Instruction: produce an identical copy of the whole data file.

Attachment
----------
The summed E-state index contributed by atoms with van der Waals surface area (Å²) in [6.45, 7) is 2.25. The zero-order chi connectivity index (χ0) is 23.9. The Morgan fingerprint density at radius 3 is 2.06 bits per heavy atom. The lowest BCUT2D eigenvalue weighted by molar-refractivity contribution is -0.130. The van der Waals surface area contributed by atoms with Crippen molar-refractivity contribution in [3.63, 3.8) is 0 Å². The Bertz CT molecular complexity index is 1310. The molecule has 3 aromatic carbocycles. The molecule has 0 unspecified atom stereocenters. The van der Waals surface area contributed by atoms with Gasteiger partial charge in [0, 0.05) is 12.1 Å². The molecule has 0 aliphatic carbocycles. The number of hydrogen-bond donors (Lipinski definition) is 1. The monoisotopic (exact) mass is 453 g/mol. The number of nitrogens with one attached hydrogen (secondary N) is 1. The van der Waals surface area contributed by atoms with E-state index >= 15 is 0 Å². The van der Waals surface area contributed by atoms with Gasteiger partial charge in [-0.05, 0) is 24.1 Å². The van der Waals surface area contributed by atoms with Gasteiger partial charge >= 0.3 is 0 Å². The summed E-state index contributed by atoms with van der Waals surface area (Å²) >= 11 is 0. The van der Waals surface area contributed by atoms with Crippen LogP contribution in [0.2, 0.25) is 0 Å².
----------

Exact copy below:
The summed E-state index contributed by atoms with van der Waals surface area (Å²) in [6.45, 7) is 2.25. The zero-order chi connectivity index (χ0) is 23.9. The Morgan fingerprint density at radius 3 is 2.06 bits per heavy atom. The lowest BCUT2D eigenvalue weighted by molar-refractivity contribution is -0.130. The van der Waals surface area contributed by atoms with Crippen molar-refractivity contribution in [3.63, 3.8) is 0 Å². The Bertz CT molecular complexity index is 1310. The molecule has 3 aromatic carbocycles. The molecule has 0 unspecified atom stereocenters. The van der Waals surface area contributed by atoms with Gasteiger partial charge in [0, 0.05) is 12.1 Å². The molecule has 0 aliphatic carbocycles. The number of hydrogen-bond donors (Lipinski definition) is 1. The monoisotopic (exact) mass is 453 g/mol. The number of nitrogens with one attached hydrogen (secondary N) is 1. The van der Waals surface area contributed by atoms with E-state index >= 15 is 0 Å². The van der Waals surface area contributed by atoms with Gasteiger partial charge in [-0.05, 0) is 24.1 Å². The van der Waals surface area contributed by atoms with Gasteiger partial charge >= 0.3 is 0 Å². The summed E-state index contributed by atoms with van der Waals surface area (Å²) >= 11 is 0. The van der Waals surface area contributed by atoms with Crippen LogP contribution in [0.2, 0.25) is 0 Å².